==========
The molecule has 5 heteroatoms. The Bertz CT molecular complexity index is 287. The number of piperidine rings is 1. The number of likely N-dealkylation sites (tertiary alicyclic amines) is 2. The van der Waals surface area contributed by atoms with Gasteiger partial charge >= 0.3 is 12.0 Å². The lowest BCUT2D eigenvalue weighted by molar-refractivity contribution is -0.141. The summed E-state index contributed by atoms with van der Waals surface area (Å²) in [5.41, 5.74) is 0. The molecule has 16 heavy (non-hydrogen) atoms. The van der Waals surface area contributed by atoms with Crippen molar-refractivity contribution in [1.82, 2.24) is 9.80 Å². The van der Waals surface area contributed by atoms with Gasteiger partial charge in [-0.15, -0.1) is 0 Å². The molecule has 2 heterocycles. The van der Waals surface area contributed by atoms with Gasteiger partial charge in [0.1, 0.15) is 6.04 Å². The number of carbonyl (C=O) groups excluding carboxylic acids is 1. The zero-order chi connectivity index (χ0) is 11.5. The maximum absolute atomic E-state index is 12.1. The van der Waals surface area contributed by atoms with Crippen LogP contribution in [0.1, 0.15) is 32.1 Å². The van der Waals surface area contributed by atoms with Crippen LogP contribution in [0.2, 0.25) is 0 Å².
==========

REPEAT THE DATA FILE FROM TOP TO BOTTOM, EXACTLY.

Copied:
The molecule has 5 heteroatoms. The Bertz CT molecular complexity index is 287. The number of piperidine rings is 1. The number of likely N-dealkylation sites (tertiary alicyclic amines) is 2. The van der Waals surface area contributed by atoms with Gasteiger partial charge >= 0.3 is 12.0 Å². The lowest BCUT2D eigenvalue weighted by molar-refractivity contribution is -0.141. The summed E-state index contributed by atoms with van der Waals surface area (Å²) in [5.41, 5.74) is 0. The molecule has 16 heavy (non-hydrogen) atoms. The van der Waals surface area contributed by atoms with Crippen molar-refractivity contribution in [1.82, 2.24) is 9.80 Å². The van der Waals surface area contributed by atoms with Gasteiger partial charge in [-0.15, -0.1) is 0 Å². The molecule has 2 heterocycles. The van der Waals surface area contributed by atoms with Gasteiger partial charge in [0.1, 0.15) is 6.04 Å². The number of carbonyl (C=O) groups excluding carboxylic acids is 1. The zero-order chi connectivity index (χ0) is 11.5. The maximum absolute atomic E-state index is 12.1. The van der Waals surface area contributed by atoms with Crippen LogP contribution in [0.1, 0.15) is 32.1 Å². The van der Waals surface area contributed by atoms with Crippen LogP contribution in [0.2, 0.25) is 0 Å².